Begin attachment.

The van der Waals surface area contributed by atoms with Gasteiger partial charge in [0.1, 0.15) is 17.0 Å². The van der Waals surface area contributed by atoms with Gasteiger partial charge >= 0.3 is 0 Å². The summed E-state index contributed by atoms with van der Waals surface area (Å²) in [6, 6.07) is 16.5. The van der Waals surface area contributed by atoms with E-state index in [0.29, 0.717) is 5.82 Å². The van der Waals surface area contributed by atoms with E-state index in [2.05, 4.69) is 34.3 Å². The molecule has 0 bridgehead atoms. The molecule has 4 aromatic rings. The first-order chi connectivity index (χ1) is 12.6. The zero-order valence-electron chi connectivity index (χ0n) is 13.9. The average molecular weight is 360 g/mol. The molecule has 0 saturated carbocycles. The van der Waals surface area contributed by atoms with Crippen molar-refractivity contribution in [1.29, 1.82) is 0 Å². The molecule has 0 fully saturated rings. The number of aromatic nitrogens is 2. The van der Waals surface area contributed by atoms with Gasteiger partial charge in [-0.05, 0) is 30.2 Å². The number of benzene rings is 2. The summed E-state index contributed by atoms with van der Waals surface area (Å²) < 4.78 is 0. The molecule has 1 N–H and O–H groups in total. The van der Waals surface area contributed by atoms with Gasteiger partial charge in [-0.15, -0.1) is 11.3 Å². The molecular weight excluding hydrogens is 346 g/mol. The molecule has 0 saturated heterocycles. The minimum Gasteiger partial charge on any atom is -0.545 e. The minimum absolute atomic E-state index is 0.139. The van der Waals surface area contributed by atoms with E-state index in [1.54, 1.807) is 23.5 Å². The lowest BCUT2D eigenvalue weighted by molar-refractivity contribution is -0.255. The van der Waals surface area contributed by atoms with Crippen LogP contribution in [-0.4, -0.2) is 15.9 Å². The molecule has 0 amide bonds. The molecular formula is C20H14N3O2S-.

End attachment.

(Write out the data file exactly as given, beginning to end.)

The van der Waals surface area contributed by atoms with Gasteiger partial charge in [0.1, 0.15) is 17.0 Å². The van der Waals surface area contributed by atoms with Gasteiger partial charge >= 0.3 is 0 Å². The summed E-state index contributed by atoms with van der Waals surface area (Å²) in [6, 6.07) is 16.5. The van der Waals surface area contributed by atoms with E-state index in [0.29, 0.717) is 5.82 Å². The van der Waals surface area contributed by atoms with E-state index in [2.05, 4.69) is 34.3 Å². The molecule has 0 bridgehead atoms. The molecule has 4 aromatic rings. The first-order chi connectivity index (χ1) is 12.6. The zero-order valence-electron chi connectivity index (χ0n) is 13.9. The average molecular weight is 360 g/mol. The molecule has 0 saturated carbocycles. The van der Waals surface area contributed by atoms with Crippen molar-refractivity contribution in [1.29, 1.82) is 0 Å². The molecule has 0 fully saturated rings. The number of aromatic nitrogens is 2. The van der Waals surface area contributed by atoms with Gasteiger partial charge in [-0.05, 0) is 30.2 Å². The number of benzene rings is 2. The summed E-state index contributed by atoms with van der Waals surface area (Å²) < 4.78 is 0. The molecule has 1 N–H and O–H groups in total. The van der Waals surface area contributed by atoms with Gasteiger partial charge in [-0.15, -0.1) is 11.3 Å². The molecular weight excluding hydrogens is 346 g/mol. The molecule has 0 saturated heterocycles. The minimum Gasteiger partial charge on any atom is -0.545 e. The minimum absolute atomic E-state index is 0.139. The van der Waals surface area contributed by atoms with E-state index in [1.54, 1.807) is 23.5 Å². The lowest BCUT2D eigenvalue weighted by molar-refractivity contribution is -0.255. The van der Waals surface area contributed by atoms with Crippen LogP contribution in [-0.4, -0.2) is 15.9 Å². The molecule has 0 amide bonds. The molecular formula is C20H14N3O2S-.